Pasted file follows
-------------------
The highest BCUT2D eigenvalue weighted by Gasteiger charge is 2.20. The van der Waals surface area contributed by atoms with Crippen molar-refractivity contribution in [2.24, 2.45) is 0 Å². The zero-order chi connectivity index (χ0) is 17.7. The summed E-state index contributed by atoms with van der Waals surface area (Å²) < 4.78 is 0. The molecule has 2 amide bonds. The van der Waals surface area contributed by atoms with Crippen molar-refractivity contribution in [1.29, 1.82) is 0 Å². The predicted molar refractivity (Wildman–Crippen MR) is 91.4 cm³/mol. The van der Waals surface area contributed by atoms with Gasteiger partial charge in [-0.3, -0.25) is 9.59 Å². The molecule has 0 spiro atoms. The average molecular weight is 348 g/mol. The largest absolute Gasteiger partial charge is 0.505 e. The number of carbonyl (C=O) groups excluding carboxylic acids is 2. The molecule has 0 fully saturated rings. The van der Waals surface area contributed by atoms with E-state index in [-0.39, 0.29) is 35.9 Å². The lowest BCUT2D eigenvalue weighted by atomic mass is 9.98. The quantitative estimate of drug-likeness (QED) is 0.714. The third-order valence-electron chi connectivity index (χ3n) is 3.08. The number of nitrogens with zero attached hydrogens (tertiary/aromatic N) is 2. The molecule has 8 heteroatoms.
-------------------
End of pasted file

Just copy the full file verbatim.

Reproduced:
The highest BCUT2D eigenvalue weighted by Gasteiger charge is 2.20. The van der Waals surface area contributed by atoms with Crippen molar-refractivity contribution in [2.24, 2.45) is 0 Å². The zero-order chi connectivity index (χ0) is 17.7. The summed E-state index contributed by atoms with van der Waals surface area (Å²) < 4.78 is 0. The molecule has 2 amide bonds. The van der Waals surface area contributed by atoms with Crippen molar-refractivity contribution in [1.29, 1.82) is 0 Å². The predicted molar refractivity (Wildman–Crippen MR) is 91.4 cm³/mol. The van der Waals surface area contributed by atoms with Gasteiger partial charge in [-0.3, -0.25) is 9.59 Å². The molecule has 0 spiro atoms. The average molecular weight is 348 g/mol. The largest absolute Gasteiger partial charge is 0.505 e. The number of carbonyl (C=O) groups excluding carboxylic acids is 2. The molecule has 0 fully saturated rings. The van der Waals surface area contributed by atoms with E-state index in [-0.39, 0.29) is 35.9 Å². The lowest BCUT2D eigenvalue weighted by atomic mass is 9.98. The quantitative estimate of drug-likeness (QED) is 0.714. The third-order valence-electron chi connectivity index (χ3n) is 3.08. The number of nitrogens with zero attached hydrogens (tertiary/aromatic N) is 2. The molecule has 8 heteroatoms.